Yes, we are sovereign to the extent of electing our governments without interference from Britain, but our representatives are then forced to swear allegiance to whoever is currently the monarch of the United Kingdom. This is demeaning for all of us, as individuals and as a nation, but most of us are in denial.

Even worse, it has been many, many years since the monarchy made a net positive contribution to our national unity. The disunity engendered by our continuing attachment to the British monarchy was on full display at the time of the 1999 referendum.

By any rational assessment, this event demonstrated a massive lack of public confidence in the two pillars of our current Head-of-State arrangements: our constitutional subservience to a foreign monarch, and the political appointment of our de facto head of state, the Governor-General. Yet the acrimonious and divisive debate failed to deliver constitutional progress to overcome these serious national deficiencies.

On the monarchist side, the use of divisive tactics was understandable. Lacking arguments that appeal to people’s hopes instead of their fears, their main weapons are fear, uncertainty, doubt and division. But they weren’t the only culprits; many republicans exhibited an overly combative attitude, or one that was unnecessarily politicised or anti-British. The aim of truly patriotic reformers should be to leave none of their fellow Aussies behind — except for the small minority who really, really want to be left behind.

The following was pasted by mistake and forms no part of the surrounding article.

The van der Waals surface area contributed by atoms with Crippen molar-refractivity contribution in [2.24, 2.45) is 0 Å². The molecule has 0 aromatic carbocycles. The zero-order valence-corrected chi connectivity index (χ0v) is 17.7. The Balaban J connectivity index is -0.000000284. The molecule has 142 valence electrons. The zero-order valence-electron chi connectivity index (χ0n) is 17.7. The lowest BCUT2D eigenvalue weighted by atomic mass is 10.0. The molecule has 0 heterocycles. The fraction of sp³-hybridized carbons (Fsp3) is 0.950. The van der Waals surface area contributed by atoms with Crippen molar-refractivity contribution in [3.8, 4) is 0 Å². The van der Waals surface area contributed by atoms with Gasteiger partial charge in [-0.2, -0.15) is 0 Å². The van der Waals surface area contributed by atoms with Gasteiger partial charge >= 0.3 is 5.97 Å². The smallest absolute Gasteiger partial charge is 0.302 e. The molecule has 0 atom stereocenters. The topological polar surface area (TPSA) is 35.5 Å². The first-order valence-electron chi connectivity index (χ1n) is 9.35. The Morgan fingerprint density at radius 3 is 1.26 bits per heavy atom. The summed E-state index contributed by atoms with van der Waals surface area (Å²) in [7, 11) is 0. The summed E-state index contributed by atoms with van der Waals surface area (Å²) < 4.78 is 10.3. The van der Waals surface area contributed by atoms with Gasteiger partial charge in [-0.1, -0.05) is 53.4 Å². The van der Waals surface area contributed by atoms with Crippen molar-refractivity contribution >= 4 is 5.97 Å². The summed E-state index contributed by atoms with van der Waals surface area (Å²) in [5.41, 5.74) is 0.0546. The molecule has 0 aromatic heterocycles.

So when should Australia break free from the British monarchy? The obvious answer “as soon as possible” is too divisive and probably unachievable, with the “Elizabethans”, the procrastinators and the political opportunists lining up alongside our country’s small and shrinking minority of genuine monarchists. Giving in to the procrastinators, and aiming for a referendum in the early years of the next monarch’s reign, would also be unnecessarily divisive.

The dumbed-down, self-interested, self-absorbed mainstream media would be trying desperately to make it personal, convincing us that it’s all about him, or her, or them. Not about us, our values, our rights, our self-respect, our country.

Therefore an emphasis on national unity leads convincingly to one simple answer to the “timing question”: a referendum as soon as possible, to put in place a mechanism to automatically break free from the monarchy at the instant the Queen’s reign terminates. Having such a referendum now would keep it as impersonal as we can make it, because we simply can’t be sure who the next monarch would be. It would be easier to convince voters that we’re not anti-Elizabeth or anti-Charles, but anti the nonsense of hereditary monarchical succession.

There has been surprisingly little discussion of constitutional mechanisms that could get us out from under the monarchy automatically, at the end of the Queen’s reign. Part 3 of this series sets out the full details of one possible mechanism; there may be others.

This series of articles will have been successful if it stimulates the emergence of other realistic, fully detailed proposals that are demonstrably better than AUS1st!

Still to come:

Part 2 — Explaining the AUS1st Plan for a better, stronger Australia.

Part 3 — Details of the AUS1st Constitution alteration: Our own Head of State.

Part 4 — Details of the AUS1st Constitution alteration: Democratising our Constitution.

Ross Garrad has a Masters degree in Applied Law and has served as Treasurer and Convenor of the Queensland branch of the Australian Republican Movement.